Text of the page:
This delightful series of board books is aimed at the very young children. The bright pictures and their patches of different textures, are designed to develop sensory and language awareness.
"This delightful series of board books is aimed at very young children. The bright pictures, with their patches of different textures, are designed to develop sensory and language awareness. Babies and toddlers will love turning the pages and touching the feely patches."-- back cover.
A lovely new edition of this popular title in the groundbreaking "That's Not My.." series. Combines bright, colorful illustrations with a variety of different textures to touch and feel.
A mouse feels several teddy bears before recognizing his own.
A mouse searches for his lion friend. On board pages.
Celebrate the 20th anniversary of That's not my... with this new addition to the series. Babies and toddlers will love touching the textured patches as they meet lots of adorable koalas. The bright pictures and textures to stroke are designed to help develop sensory and language awareness. The That's not my... series has sold millions of copies worldwide. The 20th anniversary will be supported by an extensive Marketing & PR campaign throughout 2019 in the UK.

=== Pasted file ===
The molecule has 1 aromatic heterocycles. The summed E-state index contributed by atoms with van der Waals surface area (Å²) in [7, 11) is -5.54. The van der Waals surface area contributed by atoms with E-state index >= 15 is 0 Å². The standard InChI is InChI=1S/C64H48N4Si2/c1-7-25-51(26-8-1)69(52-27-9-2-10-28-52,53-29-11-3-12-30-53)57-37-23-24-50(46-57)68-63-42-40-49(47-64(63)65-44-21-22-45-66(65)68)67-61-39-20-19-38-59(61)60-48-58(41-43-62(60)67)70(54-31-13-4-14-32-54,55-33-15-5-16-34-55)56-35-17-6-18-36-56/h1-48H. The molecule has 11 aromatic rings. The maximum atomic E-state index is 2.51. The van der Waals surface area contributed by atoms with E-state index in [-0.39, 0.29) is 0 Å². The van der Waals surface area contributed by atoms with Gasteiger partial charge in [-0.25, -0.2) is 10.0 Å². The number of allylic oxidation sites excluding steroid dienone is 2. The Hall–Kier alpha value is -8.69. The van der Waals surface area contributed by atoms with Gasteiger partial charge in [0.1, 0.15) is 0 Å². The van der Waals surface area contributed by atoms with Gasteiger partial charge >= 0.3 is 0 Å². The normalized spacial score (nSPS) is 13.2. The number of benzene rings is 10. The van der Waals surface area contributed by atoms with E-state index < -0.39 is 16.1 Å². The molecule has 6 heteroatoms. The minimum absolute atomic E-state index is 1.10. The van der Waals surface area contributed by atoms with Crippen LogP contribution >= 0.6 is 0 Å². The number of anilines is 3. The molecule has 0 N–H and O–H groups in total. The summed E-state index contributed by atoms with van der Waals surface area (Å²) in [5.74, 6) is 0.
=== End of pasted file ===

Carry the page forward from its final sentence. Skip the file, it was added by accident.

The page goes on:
Turn the pages and touch the patches of different textures to develop sensory and language awareness.
What is the proper way to ask Mr. Panda for doughnuts?
Designed to develop sensory and language awareness.
Panda longs to play with Pandora next door, but he's too shy. Pandora longs to say "Hello, Panda!" but she's much too shy, too. Will these two shy pandas ever muster up the courage to speak to each other?
Panda wants to wear pants, but father Panda does not agree.
“This amusing picture book encourages imagination and individuality.” —Booklist From the acclaimed author and illustrator of The Big Umbrella comes a delightful celebration of creativity and gumption about a girl and her panda that’s Calvin and Hobbes meets If You Give a Mouse a Cookie! Sometimes when they say to draw a perfect circle, mine turn out a little wonky. I can draw a perfect fluffy cloud, a perfect scoop of ice cream, and a perfect flat tire. So when I draw a panda, I keep drawing more and more not-perfect circles until I see a panda. Then I step back and think, Does it need something else? He probably needs a hat, and then he is my panda. When a girl draws a panda, it comes to life and helps her embrace her own creativity and unique way of seeing the world.